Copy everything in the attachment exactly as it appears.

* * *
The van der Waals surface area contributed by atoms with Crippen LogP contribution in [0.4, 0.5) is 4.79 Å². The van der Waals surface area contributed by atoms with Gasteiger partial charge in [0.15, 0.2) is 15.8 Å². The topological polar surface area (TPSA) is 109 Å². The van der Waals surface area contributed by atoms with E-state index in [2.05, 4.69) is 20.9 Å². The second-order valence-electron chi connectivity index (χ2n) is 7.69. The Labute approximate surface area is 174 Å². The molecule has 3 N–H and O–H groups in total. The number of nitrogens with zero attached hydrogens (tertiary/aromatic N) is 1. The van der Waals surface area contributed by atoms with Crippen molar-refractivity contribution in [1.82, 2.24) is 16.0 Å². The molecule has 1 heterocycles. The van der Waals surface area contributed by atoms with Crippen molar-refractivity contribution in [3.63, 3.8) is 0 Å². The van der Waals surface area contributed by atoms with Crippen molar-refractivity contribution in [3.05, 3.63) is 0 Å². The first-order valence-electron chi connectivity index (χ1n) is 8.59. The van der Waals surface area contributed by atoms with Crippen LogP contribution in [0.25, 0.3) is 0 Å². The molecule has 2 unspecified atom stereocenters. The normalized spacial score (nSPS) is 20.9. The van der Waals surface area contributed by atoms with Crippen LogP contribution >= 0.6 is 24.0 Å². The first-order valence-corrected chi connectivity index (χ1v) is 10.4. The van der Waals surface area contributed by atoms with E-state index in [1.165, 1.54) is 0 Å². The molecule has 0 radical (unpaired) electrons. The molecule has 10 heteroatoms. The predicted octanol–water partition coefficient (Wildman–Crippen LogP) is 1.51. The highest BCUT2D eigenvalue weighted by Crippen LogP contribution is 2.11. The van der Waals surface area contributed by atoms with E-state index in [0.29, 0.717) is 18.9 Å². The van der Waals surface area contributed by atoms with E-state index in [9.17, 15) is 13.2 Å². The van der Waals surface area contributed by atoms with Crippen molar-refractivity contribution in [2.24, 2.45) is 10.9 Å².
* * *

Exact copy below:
The van der Waals surface area contributed by atoms with Crippen LogP contribution in [0.4, 0.5) is 4.79 Å². The van der Waals surface area contributed by atoms with Gasteiger partial charge in [0.15, 0.2) is 15.8 Å². The topological polar surface area (TPSA) is 109 Å². The van der Waals surface area contributed by atoms with E-state index in [2.05, 4.69) is 20.9 Å². The second-order valence-electron chi connectivity index (χ2n) is 7.69. The Labute approximate surface area is 174 Å². The molecule has 3 N–H and O–H groups in total. The number of nitrogens with zero attached hydrogens (tertiary/aromatic N) is 1. The van der Waals surface area contributed by atoms with Crippen molar-refractivity contribution in [1.82, 2.24) is 16.0 Å². The molecule has 1 heterocycles. The van der Waals surface area contributed by atoms with Crippen molar-refractivity contribution in [3.63, 3.8) is 0 Å². The van der Waals surface area contributed by atoms with Crippen molar-refractivity contribution in [3.05, 3.63) is 0 Å². The first-order valence-electron chi connectivity index (χ1n) is 8.59. The van der Waals surface area contributed by atoms with Crippen LogP contribution in [0.25, 0.3) is 0 Å². The molecule has 2 unspecified atom stereocenters. The normalized spacial score (nSPS) is 20.9. The van der Waals surface area contributed by atoms with Crippen LogP contribution >= 0.6 is 24.0 Å². The first-order valence-corrected chi connectivity index (χ1v) is 10.4. The van der Waals surface area contributed by atoms with E-state index in [1.165, 1.54) is 0 Å². The molecule has 0 radical (unpaired) electrons. The molecule has 10 heteroatoms. The predicted octanol–water partition coefficient (Wildman–Crippen LogP) is 1.51. The highest BCUT2D eigenvalue weighted by Crippen LogP contribution is 2.11. The van der Waals surface area contributed by atoms with E-state index in [0.29, 0.717) is 18.9 Å². The van der Waals surface area contributed by atoms with E-state index in [9.17, 15) is 13.2 Å². The van der Waals surface area contributed by atoms with Crippen molar-refractivity contribution in [2.24, 2.45) is 10.9 Å².